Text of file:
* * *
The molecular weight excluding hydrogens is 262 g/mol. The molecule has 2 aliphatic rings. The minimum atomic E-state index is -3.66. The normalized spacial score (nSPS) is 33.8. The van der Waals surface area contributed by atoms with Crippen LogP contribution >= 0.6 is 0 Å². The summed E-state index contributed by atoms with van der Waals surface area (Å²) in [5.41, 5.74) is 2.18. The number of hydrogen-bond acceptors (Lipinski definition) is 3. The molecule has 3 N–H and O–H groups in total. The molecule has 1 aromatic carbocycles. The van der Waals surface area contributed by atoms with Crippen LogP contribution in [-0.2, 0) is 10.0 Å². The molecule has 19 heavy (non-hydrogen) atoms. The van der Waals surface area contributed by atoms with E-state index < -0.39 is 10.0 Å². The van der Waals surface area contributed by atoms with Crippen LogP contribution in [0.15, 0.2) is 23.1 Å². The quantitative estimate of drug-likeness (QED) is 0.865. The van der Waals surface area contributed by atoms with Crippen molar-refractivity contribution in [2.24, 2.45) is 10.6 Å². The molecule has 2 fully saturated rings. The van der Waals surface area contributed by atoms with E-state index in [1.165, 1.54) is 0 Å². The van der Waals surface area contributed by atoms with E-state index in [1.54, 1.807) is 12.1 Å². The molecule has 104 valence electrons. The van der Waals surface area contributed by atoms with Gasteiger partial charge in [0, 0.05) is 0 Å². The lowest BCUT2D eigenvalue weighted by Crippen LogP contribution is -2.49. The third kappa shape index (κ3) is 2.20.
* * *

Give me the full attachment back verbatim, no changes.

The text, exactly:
The molecular weight excluding hydrogens is 262 g/mol. The molecule has 2 aliphatic rings. The minimum atomic E-state index is -3.66. The normalized spacial score (nSPS) is 33.8. The van der Waals surface area contributed by atoms with Crippen LogP contribution >= 0.6 is 0 Å². The summed E-state index contributed by atoms with van der Waals surface area (Å²) in [5.41, 5.74) is 2.18. The number of hydrogen-bond acceptors (Lipinski definition) is 3. The molecule has 3 N–H and O–H groups in total. The molecule has 1 aromatic carbocycles. The van der Waals surface area contributed by atoms with Crippen LogP contribution in [-0.2, 0) is 10.0 Å². The molecule has 19 heavy (non-hydrogen) atoms. The van der Waals surface area contributed by atoms with E-state index < -0.39 is 10.0 Å². The van der Waals surface area contributed by atoms with Crippen LogP contribution in [0.15, 0.2) is 23.1 Å². The quantitative estimate of drug-likeness (QED) is 0.865. The van der Waals surface area contributed by atoms with Crippen molar-refractivity contribution in [2.24, 2.45) is 10.6 Å². The molecule has 2 fully saturated rings. The van der Waals surface area contributed by atoms with E-state index in [1.165, 1.54) is 0 Å². The van der Waals surface area contributed by atoms with E-state index in [1.54, 1.807) is 12.1 Å². The molecule has 104 valence electrons. The van der Waals surface area contributed by atoms with Gasteiger partial charge in [0, 0.05) is 0 Å². The lowest BCUT2D eigenvalue weighted by Crippen LogP contribution is -2.49. The third kappa shape index (κ3) is 2.20.